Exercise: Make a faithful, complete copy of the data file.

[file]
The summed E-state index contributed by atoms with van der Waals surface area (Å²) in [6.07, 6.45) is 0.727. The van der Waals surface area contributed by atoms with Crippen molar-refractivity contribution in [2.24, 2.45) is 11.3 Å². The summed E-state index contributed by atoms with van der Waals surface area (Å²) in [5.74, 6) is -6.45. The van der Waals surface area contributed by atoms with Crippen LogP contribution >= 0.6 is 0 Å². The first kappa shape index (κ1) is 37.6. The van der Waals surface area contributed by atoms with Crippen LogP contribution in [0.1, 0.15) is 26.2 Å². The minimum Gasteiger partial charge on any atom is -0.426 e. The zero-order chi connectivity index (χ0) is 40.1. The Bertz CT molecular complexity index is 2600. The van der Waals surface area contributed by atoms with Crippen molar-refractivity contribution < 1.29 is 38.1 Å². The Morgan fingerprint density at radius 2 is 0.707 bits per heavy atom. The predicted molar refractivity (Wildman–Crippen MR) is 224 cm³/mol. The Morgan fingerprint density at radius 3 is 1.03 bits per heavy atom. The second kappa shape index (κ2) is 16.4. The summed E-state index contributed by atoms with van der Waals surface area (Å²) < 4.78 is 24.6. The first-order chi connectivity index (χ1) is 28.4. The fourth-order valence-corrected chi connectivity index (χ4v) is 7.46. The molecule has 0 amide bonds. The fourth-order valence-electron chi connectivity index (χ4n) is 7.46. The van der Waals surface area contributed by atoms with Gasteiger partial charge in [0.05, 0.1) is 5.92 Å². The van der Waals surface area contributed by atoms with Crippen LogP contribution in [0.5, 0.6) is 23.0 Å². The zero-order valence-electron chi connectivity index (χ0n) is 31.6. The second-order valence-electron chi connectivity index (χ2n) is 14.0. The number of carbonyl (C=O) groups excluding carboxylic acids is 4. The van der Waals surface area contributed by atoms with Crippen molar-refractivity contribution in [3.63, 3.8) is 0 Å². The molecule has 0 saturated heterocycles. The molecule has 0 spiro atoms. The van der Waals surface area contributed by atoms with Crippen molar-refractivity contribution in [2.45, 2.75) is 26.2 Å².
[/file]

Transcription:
The summed E-state index contributed by atoms with van der Waals surface area (Å²) in [6.07, 6.45) is 0.727. The van der Waals surface area contributed by atoms with Crippen molar-refractivity contribution in [2.24, 2.45) is 11.3 Å². The summed E-state index contributed by atoms with van der Waals surface area (Å²) in [5.74, 6) is -6.45. The van der Waals surface area contributed by atoms with Crippen LogP contribution >= 0.6 is 0 Å². The first kappa shape index (κ1) is 37.6. The van der Waals surface area contributed by atoms with Crippen LogP contribution in [0.1, 0.15) is 26.2 Å². The minimum Gasteiger partial charge on any atom is -0.426 e. The zero-order chi connectivity index (χ0) is 40.1. The Bertz CT molecular complexity index is 2600. The van der Waals surface area contributed by atoms with Crippen molar-refractivity contribution < 1.29 is 38.1 Å². The Morgan fingerprint density at radius 2 is 0.707 bits per heavy atom. The predicted molar refractivity (Wildman–Crippen MR) is 224 cm³/mol. The Morgan fingerprint density at radius 3 is 1.03 bits per heavy atom. The second kappa shape index (κ2) is 16.4. The summed E-state index contributed by atoms with van der Waals surface area (Å²) < 4.78 is 24.6. The first-order chi connectivity index (χ1) is 28.4. The fourth-order valence-corrected chi connectivity index (χ4v) is 7.46. The molecule has 0 amide bonds. The fourth-order valence-electron chi connectivity index (χ4n) is 7.46. The van der Waals surface area contributed by atoms with Gasteiger partial charge in [0.05, 0.1) is 5.92 Å². The van der Waals surface area contributed by atoms with Crippen LogP contribution in [0.5, 0.6) is 23.0 Å². The zero-order valence-electron chi connectivity index (χ0n) is 31.6. The second-order valence-electron chi connectivity index (χ2n) is 14.0. The number of carbonyl (C=O) groups excluding carboxylic acids is 4. The van der Waals surface area contributed by atoms with Crippen molar-refractivity contribution in [3.63, 3.8) is 0 Å². The molecule has 0 saturated heterocycles. The molecule has 0 spiro atoms. The van der Waals surface area contributed by atoms with Crippen molar-refractivity contribution in [2.45, 2.75) is 26.2 Å².